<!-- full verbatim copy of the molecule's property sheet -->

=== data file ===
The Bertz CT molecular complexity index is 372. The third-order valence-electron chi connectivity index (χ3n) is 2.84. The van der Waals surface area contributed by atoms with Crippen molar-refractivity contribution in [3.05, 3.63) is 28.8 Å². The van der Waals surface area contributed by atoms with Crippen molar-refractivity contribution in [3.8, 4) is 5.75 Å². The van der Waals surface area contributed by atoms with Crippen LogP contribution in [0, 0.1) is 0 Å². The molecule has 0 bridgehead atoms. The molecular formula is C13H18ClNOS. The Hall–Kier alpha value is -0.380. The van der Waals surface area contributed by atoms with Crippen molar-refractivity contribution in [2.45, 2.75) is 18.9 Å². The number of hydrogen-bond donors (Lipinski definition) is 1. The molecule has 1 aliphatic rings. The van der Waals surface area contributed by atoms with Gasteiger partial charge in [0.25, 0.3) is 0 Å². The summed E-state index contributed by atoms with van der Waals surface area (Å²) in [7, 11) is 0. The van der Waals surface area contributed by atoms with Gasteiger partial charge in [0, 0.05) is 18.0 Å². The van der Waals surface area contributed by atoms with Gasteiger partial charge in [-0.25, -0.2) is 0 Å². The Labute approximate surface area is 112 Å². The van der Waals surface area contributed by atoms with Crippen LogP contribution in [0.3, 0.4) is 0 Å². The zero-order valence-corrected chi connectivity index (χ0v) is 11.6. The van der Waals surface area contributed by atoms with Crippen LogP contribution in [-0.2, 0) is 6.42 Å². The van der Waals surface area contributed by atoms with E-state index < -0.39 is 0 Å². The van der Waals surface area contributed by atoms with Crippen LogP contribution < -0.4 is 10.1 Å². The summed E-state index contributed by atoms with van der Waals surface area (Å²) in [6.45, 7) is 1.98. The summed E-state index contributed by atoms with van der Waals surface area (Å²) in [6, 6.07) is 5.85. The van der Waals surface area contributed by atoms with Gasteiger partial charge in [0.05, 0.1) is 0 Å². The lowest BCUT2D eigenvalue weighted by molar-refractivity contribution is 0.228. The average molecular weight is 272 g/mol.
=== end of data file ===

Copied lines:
The Bertz CT molecular complexity index is 372. The third-order valence-electron chi connectivity index (χ3n) is 2.84. The van der Waals surface area contributed by atoms with Crippen molar-refractivity contribution in [3.05, 3.63) is 28.8 Å². The van der Waals surface area contributed by atoms with Crippen molar-refractivity contribution in [3.8, 4) is 5.75 Å². The van der Waals surface area contributed by atoms with Crippen LogP contribution in [0, 0.1) is 0 Å². The molecule has 0 bridgehead atoms. The molecular formula is C13H18ClNOS. The Hall–Kier alpha value is -0.380. The van der Waals surface area contributed by atoms with Crippen molar-refractivity contribution in [2.45, 2.75) is 18.9 Å². The number of hydrogen-bond donors (Lipinski definition) is 1. The molecule has 1 aliphatic rings. The van der Waals surface area contributed by atoms with Gasteiger partial charge in [0.25, 0.3) is 0 Å². The summed E-state index contributed by atoms with van der Waals surface area (Å²) in [7, 11) is 0. The van der Waals surface area contributed by atoms with Gasteiger partial charge in [0, 0.05) is 18.0 Å². The van der Waals surface area contributed by atoms with Gasteiger partial charge in [-0.25, -0.2) is 0 Å². The Labute approximate surface area is 112 Å². The van der Waals surface area contributed by atoms with Crippen LogP contribution in [0.3, 0.4) is 0 Å². The zero-order valence-corrected chi connectivity index (χ0v) is 11.6. The van der Waals surface area contributed by atoms with Crippen LogP contribution in [-0.2, 0) is 6.42 Å². The van der Waals surface area contributed by atoms with E-state index < -0.39 is 0 Å². The van der Waals surface area contributed by atoms with Crippen LogP contribution < -0.4 is 10.1 Å². The summed E-state index contributed by atoms with van der Waals surface area (Å²) in [6.45, 7) is 1.98. The summed E-state index contributed by atoms with van der Waals surface area (Å²) in [6, 6.07) is 5.85. The van der Waals surface area contributed by atoms with Gasteiger partial charge in [0.05, 0.1) is 0 Å². The lowest BCUT2D eigenvalue weighted by molar-refractivity contribution is 0.228. The average molecular weight is 272 g/mol.